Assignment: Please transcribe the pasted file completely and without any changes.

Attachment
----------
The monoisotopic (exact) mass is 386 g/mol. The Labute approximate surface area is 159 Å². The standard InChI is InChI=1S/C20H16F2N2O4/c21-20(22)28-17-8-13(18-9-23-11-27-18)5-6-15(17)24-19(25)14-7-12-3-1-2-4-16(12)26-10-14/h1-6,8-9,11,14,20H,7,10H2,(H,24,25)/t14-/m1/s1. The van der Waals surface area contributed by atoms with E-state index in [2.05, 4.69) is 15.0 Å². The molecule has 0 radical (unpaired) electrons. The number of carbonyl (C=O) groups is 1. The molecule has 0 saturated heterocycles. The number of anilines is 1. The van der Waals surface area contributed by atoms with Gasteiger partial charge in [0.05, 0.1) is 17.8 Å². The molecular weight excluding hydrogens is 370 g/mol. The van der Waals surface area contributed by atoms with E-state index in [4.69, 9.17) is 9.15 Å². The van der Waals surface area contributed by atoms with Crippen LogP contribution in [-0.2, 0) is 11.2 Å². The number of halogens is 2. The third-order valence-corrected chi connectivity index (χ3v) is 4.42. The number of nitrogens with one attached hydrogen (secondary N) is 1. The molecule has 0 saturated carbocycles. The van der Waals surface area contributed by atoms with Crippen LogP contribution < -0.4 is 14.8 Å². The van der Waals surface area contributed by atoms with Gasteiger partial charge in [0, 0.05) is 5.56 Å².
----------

The monoisotopic (exact) mass is 386 g/mol. The Labute approximate surface area is 159 Å². The standard InChI is InChI=1S/C20H16F2N2O4/c21-20(22)28-17-8-13(18-9-23-11-27-18)5-6-15(17)24-19(25)14-7-12-3-1-2-4-16(12)26-10-14/h1-6,8-9,11,14,20H,7,10H2,(H,24,25)/t14-/m1/s1. The van der Waals surface area contributed by atoms with E-state index in [2.05, 4.69) is 15.0 Å². The molecule has 0 radical (unpaired) electrons. The number of carbonyl (C=O) groups is 1. The molecule has 0 saturated heterocycles. The number of anilines is 1. The van der Waals surface area contributed by atoms with Gasteiger partial charge in [0.05, 0.1) is 17.8 Å². The molecular weight excluding hydrogens is 370 g/mol. The van der Waals surface area contributed by atoms with E-state index in [4.69, 9.17) is 9.15 Å². The van der Waals surface area contributed by atoms with Crippen LogP contribution in [-0.2, 0) is 11.2 Å². The number of halogens is 2. The third-order valence-corrected chi connectivity index (χ3v) is 4.42. The number of nitrogens with one attached hydrogen (secondary N) is 1. The molecule has 0 saturated carbocycles. The van der Waals surface area contributed by atoms with Crippen LogP contribution < -0.4 is 14.8 Å². The van der Waals surface area contributed by atoms with Gasteiger partial charge in [0, 0.05) is 5.56 Å².